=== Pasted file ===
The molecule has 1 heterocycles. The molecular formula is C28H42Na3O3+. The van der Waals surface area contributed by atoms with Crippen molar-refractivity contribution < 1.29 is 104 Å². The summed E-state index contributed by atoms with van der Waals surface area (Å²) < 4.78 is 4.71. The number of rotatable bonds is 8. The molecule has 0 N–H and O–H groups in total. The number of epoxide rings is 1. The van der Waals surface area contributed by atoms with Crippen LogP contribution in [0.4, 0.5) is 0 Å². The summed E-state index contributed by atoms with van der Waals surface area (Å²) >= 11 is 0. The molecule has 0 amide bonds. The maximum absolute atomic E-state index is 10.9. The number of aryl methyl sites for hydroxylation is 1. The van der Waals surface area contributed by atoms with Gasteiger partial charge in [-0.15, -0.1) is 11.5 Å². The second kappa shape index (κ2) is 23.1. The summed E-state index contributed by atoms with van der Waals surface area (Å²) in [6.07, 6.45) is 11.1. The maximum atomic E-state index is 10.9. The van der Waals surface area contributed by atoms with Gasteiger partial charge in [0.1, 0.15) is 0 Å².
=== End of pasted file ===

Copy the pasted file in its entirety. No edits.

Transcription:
The molecule has 1 heterocycles. The molecular formula is C28H42Na3O3+. The van der Waals surface area contributed by atoms with Crippen molar-refractivity contribution < 1.29 is 104 Å². The summed E-state index contributed by atoms with van der Waals surface area (Å²) < 4.78 is 4.71. The number of rotatable bonds is 8. The molecule has 0 N–H and O–H groups in total. The number of epoxide rings is 1. The van der Waals surface area contributed by atoms with Crippen LogP contribution in [0.4, 0.5) is 0 Å². The summed E-state index contributed by atoms with van der Waals surface area (Å²) >= 11 is 0. The molecule has 0 amide bonds. The maximum absolute atomic E-state index is 10.9. The number of aryl methyl sites for hydroxylation is 1. The van der Waals surface area contributed by atoms with Gasteiger partial charge in [-0.15, -0.1) is 11.5 Å². The second kappa shape index (κ2) is 23.1. The summed E-state index contributed by atoms with van der Waals surface area (Å²) in [6.07, 6.45) is 11.1. The maximum atomic E-state index is 10.9. The van der Waals surface area contributed by atoms with Gasteiger partial charge in [0.1, 0.15) is 0 Å².